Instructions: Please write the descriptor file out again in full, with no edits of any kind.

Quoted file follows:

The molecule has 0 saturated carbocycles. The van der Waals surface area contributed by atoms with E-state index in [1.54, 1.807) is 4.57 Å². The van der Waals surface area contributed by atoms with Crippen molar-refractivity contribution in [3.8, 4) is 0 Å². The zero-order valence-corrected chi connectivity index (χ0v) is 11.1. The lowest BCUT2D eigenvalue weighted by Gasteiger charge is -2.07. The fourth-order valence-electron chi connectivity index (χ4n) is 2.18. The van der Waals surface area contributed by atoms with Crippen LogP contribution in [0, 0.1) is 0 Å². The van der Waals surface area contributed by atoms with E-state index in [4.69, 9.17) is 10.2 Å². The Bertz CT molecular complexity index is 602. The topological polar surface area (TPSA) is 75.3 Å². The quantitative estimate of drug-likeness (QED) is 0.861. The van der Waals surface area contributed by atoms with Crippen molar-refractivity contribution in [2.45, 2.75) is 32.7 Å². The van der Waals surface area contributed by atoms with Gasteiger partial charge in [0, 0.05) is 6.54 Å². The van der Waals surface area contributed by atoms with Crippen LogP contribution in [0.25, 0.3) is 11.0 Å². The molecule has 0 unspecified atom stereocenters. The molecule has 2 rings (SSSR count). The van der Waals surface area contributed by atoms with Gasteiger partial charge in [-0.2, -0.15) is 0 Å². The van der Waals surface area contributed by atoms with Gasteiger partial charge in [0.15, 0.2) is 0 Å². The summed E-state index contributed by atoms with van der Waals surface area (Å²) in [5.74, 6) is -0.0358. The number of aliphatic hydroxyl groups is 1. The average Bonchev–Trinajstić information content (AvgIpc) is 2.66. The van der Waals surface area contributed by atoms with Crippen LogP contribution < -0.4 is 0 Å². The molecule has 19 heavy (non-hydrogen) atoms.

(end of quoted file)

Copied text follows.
The molecule has 0 saturated carbocycles. The van der Waals surface area contributed by atoms with E-state index in [1.54, 1.807) is 4.57 Å². The van der Waals surface area contributed by atoms with Crippen molar-refractivity contribution in [3.8, 4) is 0 Å². The zero-order valence-corrected chi connectivity index (χ0v) is 11.1. The lowest BCUT2D eigenvalue weighted by Gasteiger charge is -2.07. The fourth-order valence-electron chi connectivity index (χ4n) is 2.18. The van der Waals surface area contributed by atoms with Crippen LogP contribution in [0, 0.1) is 0 Å². The van der Waals surface area contributed by atoms with E-state index in [4.69, 9.17) is 10.2 Å². The Bertz CT molecular complexity index is 602. The topological polar surface area (TPSA) is 75.3 Å². The quantitative estimate of drug-likeness (QED) is 0.861. The van der Waals surface area contributed by atoms with Crippen molar-refractivity contribution in [2.45, 2.75) is 32.7 Å². The van der Waals surface area contributed by atoms with Gasteiger partial charge in [0, 0.05) is 6.54 Å². The van der Waals surface area contributed by atoms with Crippen LogP contribution in [0.25, 0.3) is 11.0 Å². The molecule has 0 unspecified atom stereocenters. The molecule has 2 rings (SSSR count). The van der Waals surface area contributed by atoms with Gasteiger partial charge in [-0.2, -0.15) is 0 Å². The van der Waals surface area contributed by atoms with Gasteiger partial charge in [0.15, 0.2) is 0 Å². The summed E-state index contributed by atoms with van der Waals surface area (Å²) in [5.74, 6) is -0.0358. The number of aliphatic hydroxyl groups is 1. The average Bonchev–Trinajstić information content (AvgIpc) is 2.66. The van der Waals surface area contributed by atoms with Crippen LogP contribution < -0.4 is 0 Å². The molecule has 19 heavy (non-hydrogen) atoms.